S&P has finally reached its october highs as we expected in our previous post (29th of November). It remains to be seen if it will first make a corrective pull back towards 1460-40 area or will it go directly to 1485-95 area. Our intraday chart shows how much fragile this price level is. As shown below, support is found in 1468-72 area. If this level is broken, then prices could fall as low as 1452 and or 1440.
Even if this pull back occurs, prices are expected to continue higher and why not test all time highs. The critical level that will influence the trend over the coming months is 1400. The area between 1400-20 is an important intermediate term support level.
Breaking the october highs signals the potential to retake 1500 and why not make new all time highs. have the upper hand for the time being and specially above 1400. on the other hand it seems they have to battle against strong financial earnings and the January effect. Short positions only below 1468 with tight stop-loss. Otherwise it should be considered only below 1400-20 support.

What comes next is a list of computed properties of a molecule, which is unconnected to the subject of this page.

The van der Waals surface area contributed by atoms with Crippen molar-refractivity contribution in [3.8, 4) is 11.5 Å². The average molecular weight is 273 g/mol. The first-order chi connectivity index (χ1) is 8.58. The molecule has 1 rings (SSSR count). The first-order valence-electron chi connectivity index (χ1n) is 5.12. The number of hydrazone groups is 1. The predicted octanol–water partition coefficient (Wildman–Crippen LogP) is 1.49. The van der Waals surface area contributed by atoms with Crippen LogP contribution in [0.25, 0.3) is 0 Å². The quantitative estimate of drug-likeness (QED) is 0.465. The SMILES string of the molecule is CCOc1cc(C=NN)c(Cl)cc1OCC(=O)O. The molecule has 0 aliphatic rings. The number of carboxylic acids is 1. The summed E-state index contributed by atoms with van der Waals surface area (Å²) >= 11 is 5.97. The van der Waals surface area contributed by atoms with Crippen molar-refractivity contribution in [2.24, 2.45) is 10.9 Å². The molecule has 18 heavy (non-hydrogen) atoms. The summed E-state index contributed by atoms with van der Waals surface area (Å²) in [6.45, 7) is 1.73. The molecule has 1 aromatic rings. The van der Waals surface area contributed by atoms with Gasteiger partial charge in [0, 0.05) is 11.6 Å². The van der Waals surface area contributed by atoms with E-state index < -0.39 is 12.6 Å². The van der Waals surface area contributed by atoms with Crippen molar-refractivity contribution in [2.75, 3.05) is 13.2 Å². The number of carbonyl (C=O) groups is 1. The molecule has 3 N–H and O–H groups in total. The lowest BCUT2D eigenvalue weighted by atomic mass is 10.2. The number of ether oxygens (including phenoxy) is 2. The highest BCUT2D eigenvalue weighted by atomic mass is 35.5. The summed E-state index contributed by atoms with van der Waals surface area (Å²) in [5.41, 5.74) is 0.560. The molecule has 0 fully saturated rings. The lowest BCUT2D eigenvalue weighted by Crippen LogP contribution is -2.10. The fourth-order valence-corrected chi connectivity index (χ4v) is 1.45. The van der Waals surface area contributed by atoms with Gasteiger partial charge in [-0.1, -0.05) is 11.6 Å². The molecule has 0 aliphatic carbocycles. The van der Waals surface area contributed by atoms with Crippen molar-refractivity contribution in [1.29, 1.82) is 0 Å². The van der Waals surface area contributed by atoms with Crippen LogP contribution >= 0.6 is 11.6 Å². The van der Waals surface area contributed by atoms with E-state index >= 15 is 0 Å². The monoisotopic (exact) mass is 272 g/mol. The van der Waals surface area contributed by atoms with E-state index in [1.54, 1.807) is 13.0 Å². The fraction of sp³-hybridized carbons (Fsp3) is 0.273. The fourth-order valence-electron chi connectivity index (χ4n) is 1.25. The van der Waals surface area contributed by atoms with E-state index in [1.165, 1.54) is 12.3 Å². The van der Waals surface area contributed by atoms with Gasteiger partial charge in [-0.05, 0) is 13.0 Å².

As always, thank you for taking the time to catch up on my thinking.
A term used to describe a trader who is expects that a particular asset – be it a commodity, currency or product – to rise in value. The opposite of a ‘bear’.
The idea is that bulls attack by bending their heads and poking their opponents upwards with their horns, symbolising the fact that they are buyers, driving prices up.
Beliefs held by the aforementioned ‘bulls’ of the trading world, are described as bullish. Characterised by a generally optimistic outlook on the state of a given asset, a bullish outlook would suggest that a rise in value is imminent. Opposite of bearish.
A term used to describe a trader (bear) who is expects that a particular asset – be it a commodity, currency or product – to fall in value. The opposite of a ‘bull’.
The idea is that bears attack by getting up on their hind legs and striking their opponents down with their paws, symbolising the fact that they are sellers driving prices down.
Beliefs held by the aforementioned ‘bears’ of the trading world, are described as bearish. Characterised by a generally pessimistic outlook on the state of a given asset, a bearish outlook would suggest that a fall in value is imminent. Opposite of bullish.